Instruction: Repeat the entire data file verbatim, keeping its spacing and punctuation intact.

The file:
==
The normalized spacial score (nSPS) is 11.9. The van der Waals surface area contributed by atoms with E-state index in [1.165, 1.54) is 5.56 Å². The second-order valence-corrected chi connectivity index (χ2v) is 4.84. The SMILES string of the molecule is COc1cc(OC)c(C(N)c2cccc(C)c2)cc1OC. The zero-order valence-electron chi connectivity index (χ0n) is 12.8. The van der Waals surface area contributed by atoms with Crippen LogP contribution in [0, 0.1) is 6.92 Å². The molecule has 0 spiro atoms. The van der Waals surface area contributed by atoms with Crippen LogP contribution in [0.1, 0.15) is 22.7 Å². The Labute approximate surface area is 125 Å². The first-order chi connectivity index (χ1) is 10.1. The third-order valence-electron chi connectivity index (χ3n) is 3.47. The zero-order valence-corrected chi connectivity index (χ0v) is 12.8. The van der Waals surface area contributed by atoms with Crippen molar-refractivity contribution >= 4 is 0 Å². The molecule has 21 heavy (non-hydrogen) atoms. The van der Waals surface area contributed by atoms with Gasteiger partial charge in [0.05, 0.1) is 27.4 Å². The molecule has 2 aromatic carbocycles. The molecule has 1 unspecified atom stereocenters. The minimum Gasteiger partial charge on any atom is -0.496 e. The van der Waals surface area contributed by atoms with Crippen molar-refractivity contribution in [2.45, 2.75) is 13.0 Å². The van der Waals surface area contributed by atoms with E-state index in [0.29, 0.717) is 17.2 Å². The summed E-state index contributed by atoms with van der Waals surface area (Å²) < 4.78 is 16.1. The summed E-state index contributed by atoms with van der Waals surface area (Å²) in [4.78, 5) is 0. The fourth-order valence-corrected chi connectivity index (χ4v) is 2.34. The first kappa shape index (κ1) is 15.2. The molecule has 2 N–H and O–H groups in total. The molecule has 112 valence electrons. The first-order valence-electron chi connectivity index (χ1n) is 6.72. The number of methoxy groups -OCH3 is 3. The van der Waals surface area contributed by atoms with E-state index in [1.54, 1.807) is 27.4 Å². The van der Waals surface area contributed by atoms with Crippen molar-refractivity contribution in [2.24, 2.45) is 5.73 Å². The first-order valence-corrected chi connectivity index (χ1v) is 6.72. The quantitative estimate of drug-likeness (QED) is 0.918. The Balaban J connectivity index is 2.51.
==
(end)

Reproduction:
The normalized spacial score (nSPS) is 11.9. The van der Waals surface area contributed by atoms with E-state index in [1.165, 1.54) is 5.56 Å². The second-order valence-corrected chi connectivity index (χ2v) is 4.84. The SMILES string of the molecule is COc1cc(OC)c(C(N)c2cccc(C)c2)cc1OC. The zero-order valence-electron chi connectivity index (χ0n) is 12.8. The van der Waals surface area contributed by atoms with Crippen LogP contribution in [0, 0.1) is 6.92 Å². The molecule has 0 spiro atoms. The van der Waals surface area contributed by atoms with Crippen LogP contribution in [0.1, 0.15) is 22.7 Å². The Labute approximate surface area is 125 Å². The first-order chi connectivity index (χ1) is 10.1. The third-order valence-electron chi connectivity index (χ3n) is 3.47. The zero-order valence-corrected chi connectivity index (χ0v) is 12.8. The van der Waals surface area contributed by atoms with Crippen molar-refractivity contribution >= 4 is 0 Å². The molecule has 21 heavy (non-hydrogen) atoms. The van der Waals surface area contributed by atoms with Gasteiger partial charge in [0.05, 0.1) is 27.4 Å². The molecule has 2 aromatic carbocycles. The molecule has 1 unspecified atom stereocenters. The minimum Gasteiger partial charge on any atom is -0.496 e. The van der Waals surface area contributed by atoms with Crippen molar-refractivity contribution in [2.45, 2.75) is 13.0 Å². The van der Waals surface area contributed by atoms with E-state index in [0.29, 0.717) is 17.2 Å². The summed E-state index contributed by atoms with van der Waals surface area (Å²) < 4.78 is 16.1. The summed E-state index contributed by atoms with van der Waals surface area (Å²) in [4.78, 5) is 0. The fourth-order valence-corrected chi connectivity index (χ4v) is 2.34. The first kappa shape index (κ1) is 15.2. The molecule has 2 N–H and O–H groups in total. The molecule has 112 valence electrons. The first-order valence-electron chi connectivity index (χ1n) is 6.72. The number of methoxy groups -OCH3 is 3. The van der Waals surface area contributed by atoms with E-state index in [1.54, 1.807) is 27.4 Å². The van der Waals surface area contributed by atoms with Crippen molar-refractivity contribution in [2.24, 2.45) is 5.73 Å². The first-order valence-corrected chi connectivity index (χ1v) is 6.72. The quantitative estimate of drug-likeness (QED) is 0.918. The Balaban J connectivity index is 2.51.